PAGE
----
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Adapting to Coastal Change: Prioritizing Ocean Ecosystems

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  • ISBN-13: 9783319419138
  • Publisher: Springer-Verlag
  • Release Date: Jan 06, 2017
  • Edition: 2017 ed.
  • Pages: 90 pages
  • Dimensions: 0.0 x 0.0 x 0.0 inches

Overview

Concerns about climate change and rising ocean levels have lead planners in coastal cities around the world to look for ideas, information, and design solutions to help them adapt to changing conditions. While some dramatic but hugely intrusive and environmentally disruptive ideas have been considered, we hope to offer practical and inspiring ideas for ways to evolve coastal settlements so that they are integrated with nature, rebuild some of the former ecosystem services lost from our shores, and support ocean species beyond ourselves.
Worldwide, coastal cities are due for big change, shifting their relationship with the waterfront. It is predicted that rising ocean levels, more frequent storms, and the surge of floodwater will inundate shoreline development permanently or recurrently, requiring habitation by the sea to be adapted in new ways. Many times in the past, human societies have lived in places where rapid environmental changes led to innovation and prosperity or to the abandonment of settlements, some of which are now under water.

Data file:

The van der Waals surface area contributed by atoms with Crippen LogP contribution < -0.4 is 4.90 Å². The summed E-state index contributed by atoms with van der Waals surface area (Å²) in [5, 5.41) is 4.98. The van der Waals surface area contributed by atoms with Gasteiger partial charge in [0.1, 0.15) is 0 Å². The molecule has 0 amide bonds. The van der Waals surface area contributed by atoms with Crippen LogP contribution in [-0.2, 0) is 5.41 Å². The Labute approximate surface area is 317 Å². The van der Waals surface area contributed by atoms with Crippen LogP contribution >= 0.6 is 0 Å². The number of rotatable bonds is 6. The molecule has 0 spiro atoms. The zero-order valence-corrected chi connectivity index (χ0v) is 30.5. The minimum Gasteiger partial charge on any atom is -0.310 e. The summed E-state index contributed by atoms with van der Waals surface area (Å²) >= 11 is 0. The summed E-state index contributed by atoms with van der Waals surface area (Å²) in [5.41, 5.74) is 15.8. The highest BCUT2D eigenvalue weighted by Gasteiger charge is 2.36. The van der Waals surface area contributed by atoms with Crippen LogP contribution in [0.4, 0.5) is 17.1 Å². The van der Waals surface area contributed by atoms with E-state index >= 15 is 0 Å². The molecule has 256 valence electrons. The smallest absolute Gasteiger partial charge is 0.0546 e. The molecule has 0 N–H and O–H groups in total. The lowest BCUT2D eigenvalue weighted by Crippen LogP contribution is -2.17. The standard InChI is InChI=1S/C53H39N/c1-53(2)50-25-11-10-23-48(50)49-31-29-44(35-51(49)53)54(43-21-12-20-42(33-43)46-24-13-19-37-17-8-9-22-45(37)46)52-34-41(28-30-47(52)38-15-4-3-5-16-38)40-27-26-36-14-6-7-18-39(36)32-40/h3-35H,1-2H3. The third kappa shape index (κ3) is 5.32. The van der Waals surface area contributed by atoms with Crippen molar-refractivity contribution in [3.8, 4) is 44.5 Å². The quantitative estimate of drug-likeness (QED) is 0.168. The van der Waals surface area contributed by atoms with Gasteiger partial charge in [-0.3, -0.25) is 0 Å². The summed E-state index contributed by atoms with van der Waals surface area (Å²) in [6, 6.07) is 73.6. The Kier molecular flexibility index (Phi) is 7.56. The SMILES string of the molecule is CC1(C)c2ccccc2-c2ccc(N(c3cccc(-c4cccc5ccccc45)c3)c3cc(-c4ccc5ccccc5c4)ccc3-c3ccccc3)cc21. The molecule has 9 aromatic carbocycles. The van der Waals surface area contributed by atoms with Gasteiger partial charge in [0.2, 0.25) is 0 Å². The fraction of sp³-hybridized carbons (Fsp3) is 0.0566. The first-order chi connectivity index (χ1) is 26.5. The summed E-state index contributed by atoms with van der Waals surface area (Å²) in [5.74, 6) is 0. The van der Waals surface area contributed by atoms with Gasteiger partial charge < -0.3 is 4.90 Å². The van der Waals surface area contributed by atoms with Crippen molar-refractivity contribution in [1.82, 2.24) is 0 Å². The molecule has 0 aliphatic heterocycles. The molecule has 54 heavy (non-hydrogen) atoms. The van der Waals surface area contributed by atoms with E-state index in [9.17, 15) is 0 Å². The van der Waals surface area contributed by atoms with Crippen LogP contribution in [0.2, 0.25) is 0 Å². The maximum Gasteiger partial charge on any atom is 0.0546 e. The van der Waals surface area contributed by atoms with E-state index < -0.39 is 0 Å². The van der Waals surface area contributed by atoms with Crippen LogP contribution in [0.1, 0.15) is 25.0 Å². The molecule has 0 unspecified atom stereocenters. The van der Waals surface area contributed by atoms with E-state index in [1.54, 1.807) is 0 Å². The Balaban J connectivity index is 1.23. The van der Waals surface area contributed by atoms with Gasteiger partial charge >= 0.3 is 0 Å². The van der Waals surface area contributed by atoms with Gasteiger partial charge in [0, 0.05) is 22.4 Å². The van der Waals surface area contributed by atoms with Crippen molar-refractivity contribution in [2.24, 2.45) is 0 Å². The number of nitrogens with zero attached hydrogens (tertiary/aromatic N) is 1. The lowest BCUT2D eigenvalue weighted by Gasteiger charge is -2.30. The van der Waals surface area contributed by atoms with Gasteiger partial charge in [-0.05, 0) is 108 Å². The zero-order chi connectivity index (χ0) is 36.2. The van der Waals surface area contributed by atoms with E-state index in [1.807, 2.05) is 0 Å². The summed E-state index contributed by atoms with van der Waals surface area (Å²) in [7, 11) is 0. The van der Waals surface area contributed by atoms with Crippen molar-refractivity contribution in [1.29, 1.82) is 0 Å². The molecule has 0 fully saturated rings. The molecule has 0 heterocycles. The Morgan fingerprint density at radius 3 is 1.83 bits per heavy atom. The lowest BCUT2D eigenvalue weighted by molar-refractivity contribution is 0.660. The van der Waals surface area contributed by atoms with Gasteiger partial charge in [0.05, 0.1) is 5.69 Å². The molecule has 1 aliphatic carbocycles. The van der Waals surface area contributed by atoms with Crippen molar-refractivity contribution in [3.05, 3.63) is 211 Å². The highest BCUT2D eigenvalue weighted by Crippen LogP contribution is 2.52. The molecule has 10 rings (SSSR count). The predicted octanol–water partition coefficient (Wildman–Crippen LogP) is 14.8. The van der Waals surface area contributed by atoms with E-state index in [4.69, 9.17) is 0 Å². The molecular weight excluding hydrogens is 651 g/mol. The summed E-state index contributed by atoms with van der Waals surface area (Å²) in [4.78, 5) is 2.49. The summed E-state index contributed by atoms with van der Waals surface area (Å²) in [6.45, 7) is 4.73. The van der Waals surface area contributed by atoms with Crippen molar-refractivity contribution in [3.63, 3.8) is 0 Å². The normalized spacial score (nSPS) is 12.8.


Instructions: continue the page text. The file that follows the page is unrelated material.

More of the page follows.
In the search for inventive and straightforward ways to weather a changing climate while protecting and enhancing nature s ecosystem services, the work will highlight ancient responses and contemporary innovations that can be applied to coastal development today. The editors have curated a targeted selection of works contributed by leading practitioners in the fields of coastal science, habitat restoration, sustainable landscape construction, architectural adaptation, and floodplain management. The book will explore a range of strategies for waterfront living by human cultures, from the prehistoric to the imagined future, detailing the pros and cons of each and educating the reader on best practices for development along the waterfront.
The terms sustainable and resilient are widely used, but what do they really imply? Cohabitation is the more poignant term, in that humans share the waterward edge with many other species, who are feeding in salt marshes, or burying their eggs along sandy beaches, flying south along the Atlantic Flyway, or attaching themselves to an oyster reef. The book will showcase engineered adaptations to dynamic shore environments, but within the local and regional ecological context of specific metropolitan areas.
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